It's a terrifying way to get a temporary tattoo. To get the feathery looking, fern-like pattern running down this man's left arm, he first needed to be struck by lightning.
Known as a "Lichtenberg figure," for the German physicist who first described seeing a similar pattern while experimenting with static electricity, these reddish fern-leaf patterns are a skin reaction to a lightning strike.
These dramatic "keraunographic" marks are sometimes referred to as "lightning flowers" or "lightning trees." They tend to occur on the arms, back, neck, chest, or shoulders of lightning strike victims.
and apparently the effects one receives from being struck by lightning are not always detrimental as this article notes.
A couple of days ago I came across two unusual tales from the past, which demonstrate that being hit by lightning isn’t necessarily a bad thing. The first is recounted in Mark Pilkington’s excellent little book Far Out: 101 Strange Tales From Science's Outer Edge. It concerns an event that is reputed to have occurred during a service at Wells Cathedral in Somerset in 1596 (the cathedral is famous for the sculptures on its west front, shown on the left, which illustrate the Day of Judgment).
According to Isaac Casaubon’s Adversaria, written a few years after the incident, the Cathedral was struck by a bolt of lightning and the congregation inside was thrown to the floor. When they recovered, no-one was hurt, but they all bore tattoos of the Cross on their bodies. Even the Bishop of Wells and his wife were marked in this way. This was an early example of what later came to be called “keranography”... the theory that lightning could imprint images on the skin in a kind of spontaneous, natural photography. Although the idea is dismissed as pseudoscience today, it’s perfectly true that non-fatal lightning strikes can leave tattoo-like marks on the body. No doubt the pious people of Wells in 1596 interpreted these as the sign of the cross!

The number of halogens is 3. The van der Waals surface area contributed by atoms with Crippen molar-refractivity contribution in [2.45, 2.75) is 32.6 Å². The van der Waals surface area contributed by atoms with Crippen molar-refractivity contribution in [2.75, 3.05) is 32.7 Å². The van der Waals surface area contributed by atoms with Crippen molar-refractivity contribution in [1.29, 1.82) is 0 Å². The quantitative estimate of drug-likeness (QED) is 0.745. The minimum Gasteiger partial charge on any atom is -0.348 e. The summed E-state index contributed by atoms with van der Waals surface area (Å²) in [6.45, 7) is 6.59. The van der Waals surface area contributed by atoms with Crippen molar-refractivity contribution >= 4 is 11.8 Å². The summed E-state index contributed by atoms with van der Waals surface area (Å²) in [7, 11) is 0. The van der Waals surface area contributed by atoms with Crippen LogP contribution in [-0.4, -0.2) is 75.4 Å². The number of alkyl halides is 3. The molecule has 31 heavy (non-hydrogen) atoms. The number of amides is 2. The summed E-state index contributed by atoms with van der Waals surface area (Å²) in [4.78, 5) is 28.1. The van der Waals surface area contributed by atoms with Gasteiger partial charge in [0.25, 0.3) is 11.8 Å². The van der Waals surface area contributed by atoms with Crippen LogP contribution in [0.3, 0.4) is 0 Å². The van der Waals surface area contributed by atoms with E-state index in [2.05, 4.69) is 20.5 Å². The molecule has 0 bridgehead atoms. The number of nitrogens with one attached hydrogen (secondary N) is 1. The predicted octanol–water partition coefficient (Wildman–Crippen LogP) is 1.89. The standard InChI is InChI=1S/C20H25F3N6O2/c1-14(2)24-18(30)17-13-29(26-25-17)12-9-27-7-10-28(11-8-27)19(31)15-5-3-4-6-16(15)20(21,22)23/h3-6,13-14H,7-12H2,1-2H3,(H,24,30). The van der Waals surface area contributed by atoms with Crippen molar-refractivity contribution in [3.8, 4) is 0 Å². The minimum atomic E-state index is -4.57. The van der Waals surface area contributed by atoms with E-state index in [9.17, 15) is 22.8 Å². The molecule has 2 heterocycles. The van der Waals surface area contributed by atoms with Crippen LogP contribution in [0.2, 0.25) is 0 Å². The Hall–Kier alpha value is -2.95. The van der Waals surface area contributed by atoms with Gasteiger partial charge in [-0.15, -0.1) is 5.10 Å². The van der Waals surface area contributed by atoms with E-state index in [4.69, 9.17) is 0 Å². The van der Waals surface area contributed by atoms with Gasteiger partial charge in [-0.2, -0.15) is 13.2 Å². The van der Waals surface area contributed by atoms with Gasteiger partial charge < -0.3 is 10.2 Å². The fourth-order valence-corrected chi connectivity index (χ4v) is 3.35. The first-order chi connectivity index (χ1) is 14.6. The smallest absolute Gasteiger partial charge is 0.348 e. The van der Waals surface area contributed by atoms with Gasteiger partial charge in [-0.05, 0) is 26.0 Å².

A few hours after reading Mark’s book, I got an e-mail from Ray Girvan drawing my attention to a curious story about Mary Anning (1799 - 1847), who lived in Lyme Regis on the Dorset coast... about 40 miles south of Wells. Mary Anning is the greatest figure in Lyme’s history: she discovered the first fossilized ichthyosaur when she was just twelve years old, and went on to become one of the most highly skilled and highly regarded fossil-hunters of the nineteenth century. She was recently voted the third most influential British woman in the history of science. And—if you believe a local legend—it’s all because she was struck by lightning when she was a toddler.